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The Travels of Marco Polo

MarcoPolo was born in 1254 when Italy was split into fighting city states.Thirteenth century Europe saw a huge increase in geographical knowledge and anincrease in trade with the Far East and Western Europe. One country that hadthe Europeans fascinated was China and they all wanted to establish trade andtravel there.

Contactwith the Far East was established by such men as Giovanni da Pian del Carpiniand William of Rubrouck who were sent by Louis IX of France, which happenedbefore the Tartar conquest of Asia Minor and the beginning of Tartar embassiesin the West by the late thirteenth century. Routes of trade and opportunitiesthat existed during Roman rule were reopened. Niccolo Polo and Maffeo Polo, thefather and uncle of young Marco Polo, left him behind and set off for an epicjourney eastward towards the court of the khan of the Pipchak Tartars at Serai.The brothers Niccolo and Maffeo stayed there for over a year while collecting asignificant profit. The brothers decided to return to Venice, but they foundthat their path was cut off by local wars. So the brothers made the decision togo to the great khan of China. They arrived in Beijing and were received verygraciously by the great khan. After doing business there, the khan wanted toknow about the Christian life and told them to go back to Venice to see thePope and return with Christian missionaries for the education of the royalcourt. The great khan also wanted them to return through Jerusalem with HolyOil from the lamp which was kept burning over the Sepulchre of our Lord JesusChrist. To help their journey, the brothers were given the service of a Tartarguide and anything they needed in Tartar territory.

Aftera long and treacherous journey on land to Venice, Niccolo and Maffeo made it in1268 and found that Pope Clement IV had recently died and no successor had beenelected. Gregory X was elected the new Pope, and in 1271, Maffeo and Niccolomanaged to secure the services of two inept Dominicans who would soon decide todesert the mission. The Polos went back to Beijing anyway, this time takingwith them Marco, the teenage son of Niccolo Polo, who would become one of themost traveled people in the world.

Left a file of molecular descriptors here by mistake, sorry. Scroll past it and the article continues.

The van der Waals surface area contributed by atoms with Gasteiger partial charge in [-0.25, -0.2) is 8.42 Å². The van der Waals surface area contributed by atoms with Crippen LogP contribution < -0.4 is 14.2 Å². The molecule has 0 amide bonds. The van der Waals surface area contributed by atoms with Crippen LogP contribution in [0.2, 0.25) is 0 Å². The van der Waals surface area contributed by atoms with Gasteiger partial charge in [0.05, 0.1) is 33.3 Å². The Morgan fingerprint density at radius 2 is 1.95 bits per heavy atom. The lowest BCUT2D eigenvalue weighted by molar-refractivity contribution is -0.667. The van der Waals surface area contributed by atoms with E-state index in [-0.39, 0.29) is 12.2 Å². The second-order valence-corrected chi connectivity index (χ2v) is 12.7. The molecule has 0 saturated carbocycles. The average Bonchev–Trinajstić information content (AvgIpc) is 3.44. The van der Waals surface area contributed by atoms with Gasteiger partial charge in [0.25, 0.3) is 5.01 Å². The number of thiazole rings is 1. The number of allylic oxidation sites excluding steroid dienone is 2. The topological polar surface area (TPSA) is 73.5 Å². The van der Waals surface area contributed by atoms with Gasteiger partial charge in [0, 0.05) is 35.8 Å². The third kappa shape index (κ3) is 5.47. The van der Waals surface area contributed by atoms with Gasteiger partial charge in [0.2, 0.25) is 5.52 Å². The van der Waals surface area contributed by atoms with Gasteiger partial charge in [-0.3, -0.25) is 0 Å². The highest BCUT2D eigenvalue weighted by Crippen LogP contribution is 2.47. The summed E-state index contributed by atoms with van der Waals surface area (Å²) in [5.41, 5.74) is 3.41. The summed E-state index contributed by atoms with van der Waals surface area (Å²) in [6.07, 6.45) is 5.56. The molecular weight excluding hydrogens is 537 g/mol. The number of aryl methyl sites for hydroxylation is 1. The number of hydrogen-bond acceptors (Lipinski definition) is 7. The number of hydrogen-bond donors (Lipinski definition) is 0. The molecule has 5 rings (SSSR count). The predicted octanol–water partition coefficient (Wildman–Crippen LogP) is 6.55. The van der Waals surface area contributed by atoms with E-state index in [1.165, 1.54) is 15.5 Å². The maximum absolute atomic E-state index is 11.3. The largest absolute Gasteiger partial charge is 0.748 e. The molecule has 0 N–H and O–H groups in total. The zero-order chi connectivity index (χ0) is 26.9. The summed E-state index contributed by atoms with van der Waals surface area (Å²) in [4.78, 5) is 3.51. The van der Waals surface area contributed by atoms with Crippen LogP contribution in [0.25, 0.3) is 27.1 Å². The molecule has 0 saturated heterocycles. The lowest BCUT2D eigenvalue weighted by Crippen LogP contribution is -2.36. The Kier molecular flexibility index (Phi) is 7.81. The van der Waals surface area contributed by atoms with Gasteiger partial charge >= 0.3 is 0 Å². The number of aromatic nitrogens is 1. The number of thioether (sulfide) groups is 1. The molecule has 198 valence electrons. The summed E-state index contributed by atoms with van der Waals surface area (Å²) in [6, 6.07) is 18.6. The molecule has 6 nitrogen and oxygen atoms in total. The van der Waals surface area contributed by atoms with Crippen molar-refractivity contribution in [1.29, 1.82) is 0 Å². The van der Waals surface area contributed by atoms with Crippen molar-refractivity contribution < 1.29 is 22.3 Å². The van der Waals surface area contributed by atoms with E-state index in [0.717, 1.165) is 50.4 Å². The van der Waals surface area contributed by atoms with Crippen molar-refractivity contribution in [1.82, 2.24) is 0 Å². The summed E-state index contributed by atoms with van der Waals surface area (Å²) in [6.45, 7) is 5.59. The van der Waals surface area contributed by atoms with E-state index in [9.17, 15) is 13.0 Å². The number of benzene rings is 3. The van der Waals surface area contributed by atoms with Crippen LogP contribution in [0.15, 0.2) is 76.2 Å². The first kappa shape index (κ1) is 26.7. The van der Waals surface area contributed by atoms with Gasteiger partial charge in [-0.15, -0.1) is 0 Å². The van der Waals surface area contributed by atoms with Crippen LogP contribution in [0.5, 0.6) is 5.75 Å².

Marco,his father Niccolo, and his uncle Maffeo began their journey by sea to Acre in 1271. They arrived at the mouth of the Persian Gulf and decided to not travel bysea but to turn north and follow the ancient caravan routes through Iraq and Persia. The Polos went through Turkmenistan and Persia until they hit the Oxus River (now called the Amu Dar'ya). They traveled across the plain of Pamir and crossedthe desolate Gobi Desert where they then made it to the mercantile cities ofSamarqand, Yarkant (Shache), and Kashgar (Kashi). Located in the northwest partof China, they reached Tangut. After a very long journey, the three Polos weremade welcome at Shangdu the summer capital of the Mongol emperor Kublai Khan in1275. Marco, the youngest Polo, soon became a favorite in the Chinese court ofthe Great Kublai Khan. After studying and becoming fluent in the nativelanguages, Marco Polo became a commissioner in the Mongol government in 1277.Kublai Khan trusted the Venetian Marco Polo so much that he relied on hisadvice in many important affairs. The descriptions Marco Polo gave of theemperor's palace fired the imaginations of generations of explorers andtravelers, all of whom wished to view for themselves the eight square miles ofenclosed barracks, parade grounds, vast arsenals, storerooms, living quarters,library, and especially the treasury. As a trusted agent of Kublai Khan forseventeen years, Marco Polo had a very unique opportunity to see a developedand sophisticated way of life not seen by Western culture. Kublai Khan trustedMarco Polo so much that he made him governor of Yangzhou.